65 and <filename class="directory">~/.fonts</filename>.
66 <application>Fontconfig</application> searches directories in its
67 path recursively and maintains a cache of the font characteristics in
68 <filename>fonts.cache-1</filename> files in each directory. If the cache
69 appears to be out of date, it is ignored, and information is (slowly)
70 fetched from the fonts themselves. This cache
71 can be regenerated using the <command>fc-cache</command> command at any
72 time. You can see the list of fonts known by
73 <application>Fontconfig</application> by running the command
74 <command>fc-list</command>.</para>
75
76 <para>If you've installed <application>Xorg</application> in any prefix
77 other than <filename class="directory">/usr</filename>, the
78 <application>X</application> fonts were not installed in a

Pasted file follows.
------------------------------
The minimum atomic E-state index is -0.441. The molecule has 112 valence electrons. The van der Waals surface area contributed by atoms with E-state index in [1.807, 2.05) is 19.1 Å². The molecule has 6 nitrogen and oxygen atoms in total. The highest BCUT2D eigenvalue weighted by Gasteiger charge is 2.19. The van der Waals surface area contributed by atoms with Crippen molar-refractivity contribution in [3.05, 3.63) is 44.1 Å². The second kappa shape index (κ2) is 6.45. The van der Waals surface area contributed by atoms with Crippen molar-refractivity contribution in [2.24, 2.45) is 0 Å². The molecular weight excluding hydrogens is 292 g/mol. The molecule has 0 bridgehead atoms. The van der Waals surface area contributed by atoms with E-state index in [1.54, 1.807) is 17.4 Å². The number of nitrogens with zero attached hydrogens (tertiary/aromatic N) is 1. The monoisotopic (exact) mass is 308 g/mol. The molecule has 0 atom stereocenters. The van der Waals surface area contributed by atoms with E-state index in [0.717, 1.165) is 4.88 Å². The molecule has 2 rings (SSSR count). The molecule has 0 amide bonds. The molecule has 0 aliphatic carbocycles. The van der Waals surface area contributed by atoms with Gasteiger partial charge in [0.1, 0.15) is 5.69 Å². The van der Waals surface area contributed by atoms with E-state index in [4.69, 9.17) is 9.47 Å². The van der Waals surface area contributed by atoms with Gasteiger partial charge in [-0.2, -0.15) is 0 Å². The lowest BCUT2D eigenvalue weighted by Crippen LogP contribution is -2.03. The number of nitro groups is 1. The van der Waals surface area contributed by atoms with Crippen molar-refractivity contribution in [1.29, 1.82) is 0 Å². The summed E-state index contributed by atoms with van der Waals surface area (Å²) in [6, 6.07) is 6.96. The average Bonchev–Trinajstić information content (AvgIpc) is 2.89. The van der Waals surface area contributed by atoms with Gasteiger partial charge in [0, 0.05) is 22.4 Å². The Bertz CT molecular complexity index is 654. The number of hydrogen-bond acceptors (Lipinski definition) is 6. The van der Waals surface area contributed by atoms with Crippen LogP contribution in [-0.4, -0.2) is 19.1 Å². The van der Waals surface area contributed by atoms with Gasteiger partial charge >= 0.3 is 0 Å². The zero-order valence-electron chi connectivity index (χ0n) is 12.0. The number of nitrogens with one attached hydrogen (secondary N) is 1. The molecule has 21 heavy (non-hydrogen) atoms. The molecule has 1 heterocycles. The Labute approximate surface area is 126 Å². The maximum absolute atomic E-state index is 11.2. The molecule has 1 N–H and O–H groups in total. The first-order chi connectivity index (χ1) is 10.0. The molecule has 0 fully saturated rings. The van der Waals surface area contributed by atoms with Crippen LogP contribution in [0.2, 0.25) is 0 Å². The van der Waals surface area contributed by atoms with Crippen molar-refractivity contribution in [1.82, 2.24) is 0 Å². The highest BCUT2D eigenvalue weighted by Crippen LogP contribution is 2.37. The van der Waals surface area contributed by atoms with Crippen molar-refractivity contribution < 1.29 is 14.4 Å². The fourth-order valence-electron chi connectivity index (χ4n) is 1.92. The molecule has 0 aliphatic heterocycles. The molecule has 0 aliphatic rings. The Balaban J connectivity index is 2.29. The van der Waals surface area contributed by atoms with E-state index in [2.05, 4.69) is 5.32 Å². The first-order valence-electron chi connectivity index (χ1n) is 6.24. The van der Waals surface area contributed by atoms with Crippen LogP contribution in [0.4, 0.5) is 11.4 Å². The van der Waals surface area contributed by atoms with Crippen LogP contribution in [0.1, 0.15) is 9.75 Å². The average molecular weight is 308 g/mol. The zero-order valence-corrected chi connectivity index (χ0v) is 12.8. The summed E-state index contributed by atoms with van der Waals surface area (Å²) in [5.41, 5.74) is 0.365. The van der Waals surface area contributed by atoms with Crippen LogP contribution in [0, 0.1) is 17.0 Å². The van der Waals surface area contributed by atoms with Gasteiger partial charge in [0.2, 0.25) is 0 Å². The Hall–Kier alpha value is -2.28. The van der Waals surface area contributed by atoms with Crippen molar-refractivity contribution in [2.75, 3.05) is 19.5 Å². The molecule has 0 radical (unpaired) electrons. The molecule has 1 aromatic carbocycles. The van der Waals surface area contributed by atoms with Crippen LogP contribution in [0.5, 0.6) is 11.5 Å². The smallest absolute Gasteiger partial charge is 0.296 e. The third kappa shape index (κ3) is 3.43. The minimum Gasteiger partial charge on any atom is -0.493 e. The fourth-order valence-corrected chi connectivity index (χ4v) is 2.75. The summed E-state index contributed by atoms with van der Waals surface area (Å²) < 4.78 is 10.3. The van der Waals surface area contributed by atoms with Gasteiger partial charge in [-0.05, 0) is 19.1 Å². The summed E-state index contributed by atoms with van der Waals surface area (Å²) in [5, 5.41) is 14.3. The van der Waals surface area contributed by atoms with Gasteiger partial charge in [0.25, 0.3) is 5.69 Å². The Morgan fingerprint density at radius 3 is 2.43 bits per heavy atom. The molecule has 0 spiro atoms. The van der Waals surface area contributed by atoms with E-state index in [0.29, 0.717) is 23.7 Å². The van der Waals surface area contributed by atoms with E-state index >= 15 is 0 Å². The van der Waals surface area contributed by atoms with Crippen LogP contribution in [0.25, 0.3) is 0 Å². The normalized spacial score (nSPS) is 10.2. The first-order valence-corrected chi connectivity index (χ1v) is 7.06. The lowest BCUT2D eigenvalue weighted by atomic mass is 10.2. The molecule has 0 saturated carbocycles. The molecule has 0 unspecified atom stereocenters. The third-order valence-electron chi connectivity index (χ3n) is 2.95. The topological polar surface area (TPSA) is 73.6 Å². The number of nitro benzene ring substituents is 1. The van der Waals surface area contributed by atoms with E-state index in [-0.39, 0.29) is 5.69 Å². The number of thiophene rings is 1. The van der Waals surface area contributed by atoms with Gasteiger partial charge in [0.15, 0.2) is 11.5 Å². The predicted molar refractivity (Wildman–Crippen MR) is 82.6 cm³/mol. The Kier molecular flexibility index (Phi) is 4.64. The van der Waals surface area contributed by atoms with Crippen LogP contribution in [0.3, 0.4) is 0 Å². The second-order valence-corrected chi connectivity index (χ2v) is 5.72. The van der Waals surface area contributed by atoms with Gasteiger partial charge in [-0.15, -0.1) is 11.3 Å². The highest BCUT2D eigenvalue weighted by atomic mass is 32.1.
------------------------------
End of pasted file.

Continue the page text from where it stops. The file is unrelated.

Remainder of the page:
79 location known to <application>Fontconfig</application>. This prevents
80 <application>Fontconfig</application> from using the poorly rendered
81 Type 1 fonts or the non-scalable bitmapped fonts. Symlinks were created
82 from the <filename class="directory">OTF</filename> and <filename
83 class="directory">TTF</filename> <application>X</application> font
84 directories to <filename
85 class="directory">/usr/share/fonts/X11-{OTF,TTF}</filename>. This allows
86 <application>Fontconfig</application> to use the OpenType and TrueType
87 fonts provided by <application>X</application> (which are scalable and
88 of higher quality).</para>
89
90 <para><application>Fontconfig</application> uses names such as
91 "Monospace 12" to define fonts. Applications generally use generic font
92 names such as "Monospace", "Sans" and "Serif".